Early Years Column
A major child-care bill being considered by the Congress is fraught with "church-state problems,'' according to Americans United for the Separation of Church and State.
A legal analysis by the group's general counsel, Lee Boothby, says the $2.5-billion "act for better child-care services'' would prompt an "immediate court challenge'' in its current form.
He contends that the "ABC'' bill would allow parental vouchers and training and referral funds to go to church-affiliated centers, which make up a large share of the day-care market.
Such assistance, Mr. Boothby says, would be "no different from'' parochial-school aid programs that the courts have held unconstitutional.
He adds that the bill's licensing requirements, anti-bias statutes, and ban against funding "pervasively sectarian'' activities would invite government inspection of church-run centers and could hamper churches' free exercise of religion.
Representative Dale Kildee of Michigan, the bill's chief House sponsor, has said he wants to revise its church-state clauses to avoid legal problems without excluding church-run centers.
President Reagan has not yet adopted a formal position on child care, but a recent report by Secretary of Labor Ann Dore McLaughlin could set the tone for an Administration policy.
A task force appointed by Ms. McLaughlin concluded that women's increasing participation in the workforce has made child care an important labor issue but said there is no "across-the-board availability crisis.'' The report contends that most families with working parents have found some form of care.
In addition to the $1.2-billion Head Start program, the federal government spends about $6.8 billion on child-care-related services through tax subsidies, food programs, block grants, and education and training programs, according to the report.
Saying state and local governments and employers have become more involved in child care, it calls for "flexible'' policies tailored to families' needs.
Some children's advocates have criticized the report for minimizing the shortage of satisfactory, safe, and affordable care--and for offering no indication of a major federal effort to address the problem.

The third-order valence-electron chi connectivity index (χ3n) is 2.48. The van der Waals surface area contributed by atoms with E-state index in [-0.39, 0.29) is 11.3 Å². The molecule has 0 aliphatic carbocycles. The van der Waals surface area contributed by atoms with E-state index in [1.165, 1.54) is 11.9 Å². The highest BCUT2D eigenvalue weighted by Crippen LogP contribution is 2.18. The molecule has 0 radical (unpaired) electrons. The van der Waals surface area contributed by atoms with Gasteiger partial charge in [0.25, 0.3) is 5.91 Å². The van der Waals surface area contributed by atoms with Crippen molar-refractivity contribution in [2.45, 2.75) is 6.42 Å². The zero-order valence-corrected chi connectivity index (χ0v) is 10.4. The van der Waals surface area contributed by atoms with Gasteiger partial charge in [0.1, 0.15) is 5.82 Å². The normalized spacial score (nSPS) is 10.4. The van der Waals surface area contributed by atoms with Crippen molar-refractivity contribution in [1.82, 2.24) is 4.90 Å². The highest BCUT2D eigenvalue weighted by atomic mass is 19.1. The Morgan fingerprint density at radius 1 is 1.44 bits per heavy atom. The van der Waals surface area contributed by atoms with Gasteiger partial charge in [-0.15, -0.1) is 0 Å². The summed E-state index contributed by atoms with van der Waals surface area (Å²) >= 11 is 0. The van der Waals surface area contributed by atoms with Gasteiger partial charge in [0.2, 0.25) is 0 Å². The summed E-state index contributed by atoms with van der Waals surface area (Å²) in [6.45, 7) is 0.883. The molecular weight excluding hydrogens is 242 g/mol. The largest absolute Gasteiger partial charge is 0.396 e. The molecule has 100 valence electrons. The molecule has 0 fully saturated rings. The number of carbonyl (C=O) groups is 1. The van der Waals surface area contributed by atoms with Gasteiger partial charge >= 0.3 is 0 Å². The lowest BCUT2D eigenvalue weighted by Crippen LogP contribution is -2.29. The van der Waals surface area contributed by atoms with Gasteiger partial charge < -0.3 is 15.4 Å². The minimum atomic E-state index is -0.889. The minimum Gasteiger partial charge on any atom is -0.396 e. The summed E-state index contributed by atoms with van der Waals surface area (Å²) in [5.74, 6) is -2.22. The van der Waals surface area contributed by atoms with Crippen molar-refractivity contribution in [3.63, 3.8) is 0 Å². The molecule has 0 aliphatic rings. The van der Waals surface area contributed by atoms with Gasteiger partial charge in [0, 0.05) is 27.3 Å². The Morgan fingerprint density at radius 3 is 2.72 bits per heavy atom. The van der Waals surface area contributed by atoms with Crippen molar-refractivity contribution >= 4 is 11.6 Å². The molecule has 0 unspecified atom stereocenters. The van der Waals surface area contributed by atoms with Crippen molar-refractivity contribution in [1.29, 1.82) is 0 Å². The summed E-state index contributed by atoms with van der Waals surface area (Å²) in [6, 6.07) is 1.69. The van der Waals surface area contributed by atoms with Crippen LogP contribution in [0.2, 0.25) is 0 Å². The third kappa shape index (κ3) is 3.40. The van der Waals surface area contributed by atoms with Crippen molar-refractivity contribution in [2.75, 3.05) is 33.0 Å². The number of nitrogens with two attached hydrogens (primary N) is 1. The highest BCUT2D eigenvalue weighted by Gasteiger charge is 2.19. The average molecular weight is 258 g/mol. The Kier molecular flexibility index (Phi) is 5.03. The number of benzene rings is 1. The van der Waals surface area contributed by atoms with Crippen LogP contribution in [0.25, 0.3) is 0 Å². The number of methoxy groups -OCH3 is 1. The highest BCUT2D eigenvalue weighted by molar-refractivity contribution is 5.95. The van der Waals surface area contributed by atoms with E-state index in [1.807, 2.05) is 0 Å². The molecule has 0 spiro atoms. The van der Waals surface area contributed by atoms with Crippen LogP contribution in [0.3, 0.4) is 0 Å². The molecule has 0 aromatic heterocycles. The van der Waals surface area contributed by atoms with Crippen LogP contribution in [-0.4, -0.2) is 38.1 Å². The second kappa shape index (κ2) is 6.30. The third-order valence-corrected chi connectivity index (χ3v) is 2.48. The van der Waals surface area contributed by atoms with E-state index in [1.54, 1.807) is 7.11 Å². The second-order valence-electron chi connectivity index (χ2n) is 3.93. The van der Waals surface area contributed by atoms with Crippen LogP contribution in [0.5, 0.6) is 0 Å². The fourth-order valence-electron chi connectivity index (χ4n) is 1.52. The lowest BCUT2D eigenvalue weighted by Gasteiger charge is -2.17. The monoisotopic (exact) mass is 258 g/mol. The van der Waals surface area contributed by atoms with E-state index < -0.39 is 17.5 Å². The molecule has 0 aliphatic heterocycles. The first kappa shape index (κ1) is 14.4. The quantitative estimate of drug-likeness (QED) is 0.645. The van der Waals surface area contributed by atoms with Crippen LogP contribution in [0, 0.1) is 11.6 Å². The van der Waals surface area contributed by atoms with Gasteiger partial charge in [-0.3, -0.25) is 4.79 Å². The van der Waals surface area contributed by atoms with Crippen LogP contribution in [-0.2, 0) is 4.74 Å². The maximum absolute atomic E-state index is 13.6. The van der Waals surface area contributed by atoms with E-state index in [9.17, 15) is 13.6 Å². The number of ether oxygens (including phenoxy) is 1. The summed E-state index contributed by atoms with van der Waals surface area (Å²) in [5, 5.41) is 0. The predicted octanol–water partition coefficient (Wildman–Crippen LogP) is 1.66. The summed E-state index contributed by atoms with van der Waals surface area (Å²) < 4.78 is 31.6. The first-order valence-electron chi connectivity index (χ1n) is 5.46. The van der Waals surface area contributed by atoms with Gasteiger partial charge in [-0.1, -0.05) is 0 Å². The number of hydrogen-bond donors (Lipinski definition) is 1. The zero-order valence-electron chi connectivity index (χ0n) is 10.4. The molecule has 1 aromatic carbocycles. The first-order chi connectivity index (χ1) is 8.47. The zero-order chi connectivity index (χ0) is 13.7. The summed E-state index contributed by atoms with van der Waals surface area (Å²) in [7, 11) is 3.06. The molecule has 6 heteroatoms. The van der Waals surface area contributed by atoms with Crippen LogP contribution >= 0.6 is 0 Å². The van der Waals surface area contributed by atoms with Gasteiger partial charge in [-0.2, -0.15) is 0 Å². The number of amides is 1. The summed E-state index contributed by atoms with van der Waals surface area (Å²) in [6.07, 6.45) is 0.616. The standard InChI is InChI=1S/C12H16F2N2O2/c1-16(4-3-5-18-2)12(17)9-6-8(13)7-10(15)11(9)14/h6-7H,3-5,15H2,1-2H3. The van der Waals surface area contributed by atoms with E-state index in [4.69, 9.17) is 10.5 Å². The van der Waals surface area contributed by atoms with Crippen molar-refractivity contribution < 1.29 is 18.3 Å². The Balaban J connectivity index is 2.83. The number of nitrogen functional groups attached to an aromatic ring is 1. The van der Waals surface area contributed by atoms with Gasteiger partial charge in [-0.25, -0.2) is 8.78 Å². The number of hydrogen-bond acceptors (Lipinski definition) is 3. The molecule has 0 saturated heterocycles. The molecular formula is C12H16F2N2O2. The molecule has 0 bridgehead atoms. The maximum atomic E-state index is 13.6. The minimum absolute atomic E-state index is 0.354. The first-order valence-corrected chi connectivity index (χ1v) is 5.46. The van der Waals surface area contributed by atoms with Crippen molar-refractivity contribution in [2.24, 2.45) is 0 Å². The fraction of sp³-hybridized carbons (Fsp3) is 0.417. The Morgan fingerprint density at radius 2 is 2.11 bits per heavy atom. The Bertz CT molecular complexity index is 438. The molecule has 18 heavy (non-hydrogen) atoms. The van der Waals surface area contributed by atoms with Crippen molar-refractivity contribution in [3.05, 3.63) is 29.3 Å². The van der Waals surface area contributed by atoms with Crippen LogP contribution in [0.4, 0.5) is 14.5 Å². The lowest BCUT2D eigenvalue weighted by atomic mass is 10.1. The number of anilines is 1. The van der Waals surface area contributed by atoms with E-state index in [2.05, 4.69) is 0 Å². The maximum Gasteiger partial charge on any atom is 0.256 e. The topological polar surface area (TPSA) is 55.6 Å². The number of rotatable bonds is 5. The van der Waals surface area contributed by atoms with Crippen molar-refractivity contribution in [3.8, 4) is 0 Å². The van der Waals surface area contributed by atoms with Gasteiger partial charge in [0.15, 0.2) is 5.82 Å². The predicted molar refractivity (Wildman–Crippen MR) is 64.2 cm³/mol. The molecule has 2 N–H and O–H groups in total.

The 150-page report, "Child Care: A Workforce Issue,'' or a 20-page executive summary, are available free from the Office of Public Affairs, U.S. Labor Department, 200 Constitution Ave. N.W., Washington, D.C. 20210.
Children placed in full-time day care before the age of 1 do less well in school and in peer relationships than those cared for by their mothers until after infancy, two researchers from the University of Texas at Dallas have found.
The study by Deborah Lowe Vandell and Mary Anne Corasaniti examined the social, emotional, and cognitive development of 236 8-year-olds in a Dallas suburb.
Using parents' accounts of their children's early care, the researchers compared various groups placed in full- and part-time care during or after their first year and those cared for by their mothers until kindergarten. They attempted to control for such factors as sex, social class, and parents' marital status.
Children who began full-time care after their first year were rated by parents and teachers as more cooperative than those placed in such care in infancy.
But they were rated "more difficult to discipline''--and performed less well in school and with peers--than those who had maternal or part-time day care.
Regardless of age of entry, the researchers said, children in part-time care performed well.
None of the child-care situations they examined were of "optimal'' quality, the researchers said, which may have contributed to the negative findings for those in full-time care.
They also said studies tracing child care from birth--instead of relying on parents' accounts--would be more reliable.
A study by the House Select Committee on Children, Youth, and Families concludes that federal investments in children's programs remain cost-effective but fall far short of need.
The report, which updates the findings of a 1985 study, summarizes the benefits of eight federal programs providing health, nutrition, education, and training services for at-risk children and their parents.
It calculates, for example, that $1 spent on childhood immunizations can save $10 in later medical costs, and that $750 a year in compensatory education can save the $3,700 cost for a child to repeat a grade.
The report notes that only a fraction of the eligible beneficiaries receive such aid and argues that additional federal investments could yield far greater savings.
Another new study indicates that some children are biologically prone to shyness and are likely to remain introverted as they grow up.
The study, reported by Jerome Kagan and Nancy Snidman, psychologists at Harvard University, and J. Steven Reznick, a psychologist at Yale University, in the April 8th issue of Science, suggests that shy children are born with physical traits that cause them to react differently to unexpected events.
Shy infants in the study displayed higher heart rates, dilated pupils, and muscle tension when faced with stress.
The researchers found that infants with extreme shyness at age 2
were likely to remain inhibited at age 7. External stresses--such as
the death of a parent or family conflicts--may make shyness more
pronounced, they said. --DG